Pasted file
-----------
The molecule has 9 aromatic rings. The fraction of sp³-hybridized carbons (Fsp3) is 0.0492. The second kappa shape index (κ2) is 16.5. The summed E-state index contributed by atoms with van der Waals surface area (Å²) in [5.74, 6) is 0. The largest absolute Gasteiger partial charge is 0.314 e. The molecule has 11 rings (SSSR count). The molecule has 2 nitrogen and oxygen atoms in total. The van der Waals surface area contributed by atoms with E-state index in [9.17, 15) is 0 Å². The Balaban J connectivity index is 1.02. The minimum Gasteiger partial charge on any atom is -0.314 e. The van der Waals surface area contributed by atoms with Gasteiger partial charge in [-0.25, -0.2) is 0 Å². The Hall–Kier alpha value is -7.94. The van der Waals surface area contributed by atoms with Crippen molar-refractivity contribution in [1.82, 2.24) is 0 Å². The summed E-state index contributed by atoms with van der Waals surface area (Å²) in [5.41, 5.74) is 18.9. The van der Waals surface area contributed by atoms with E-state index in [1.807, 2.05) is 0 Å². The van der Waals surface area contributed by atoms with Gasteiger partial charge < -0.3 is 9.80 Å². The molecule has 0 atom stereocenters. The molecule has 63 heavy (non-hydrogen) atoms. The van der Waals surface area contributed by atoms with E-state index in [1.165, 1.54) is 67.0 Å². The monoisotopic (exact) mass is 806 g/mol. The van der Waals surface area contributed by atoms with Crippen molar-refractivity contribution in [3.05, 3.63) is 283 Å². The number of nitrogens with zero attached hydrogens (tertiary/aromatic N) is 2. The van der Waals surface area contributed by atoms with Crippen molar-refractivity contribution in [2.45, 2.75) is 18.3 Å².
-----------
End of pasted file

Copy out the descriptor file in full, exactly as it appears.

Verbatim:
The molecule has 9 aromatic rings. The fraction of sp³-hybridized carbons (Fsp3) is 0.0492. The second kappa shape index (κ2) is 16.5. The summed E-state index contributed by atoms with van der Waals surface area (Å²) in [5.74, 6) is 0. The largest absolute Gasteiger partial charge is 0.314 e. The molecule has 11 rings (SSSR count). The molecule has 2 nitrogen and oxygen atoms in total. The van der Waals surface area contributed by atoms with E-state index in [9.17, 15) is 0 Å². The Balaban J connectivity index is 1.02. The minimum Gasteiger partial charge on any atom is -0.314 e. The van der Waals surface area contributed by atoms with Gasteiger partial charge in [-0.25, -0.2) is 0 Å². The Hall–Kier alpha value is -7.94. The van der Waals surface area contributed by atoms with Crippen molar-refractivity contribution in [1.82, 2.24) is 0 Å². The summed E-state index contributed by atoms with van der Waals surface area (Å²) in [5.41, 5.74) is 18.9. The van der Waals surface area contributed by atoms with E-state index in [1.807, 2.05) is 0 Å². The van der Waals surface area contributed by atoms with Gasteiger partial charge < -0.3 is 9.80 Å². The molecule has 0 atom stereocenters. The molecule has 63 heavy (non-hydrogen) atoms. The van der Waals surface area contributed by atoms with E-state index in [1.165, 1.54) is 67.0 Å². The monoisotopic (exact) mass is 806 g/mol. The van der Waals surface area contributed by atoms with Crippen molar-refractivity contribution in [3.05, 3.63) is 283 Å². The number of nitrogens with zero attached hydrogens (tertiary/aromatic N) is 2. The van der Waals surface area contributed by atoms with Crippen molar-refractivity contribution in [2.45, 2.75) is 18.3 Å².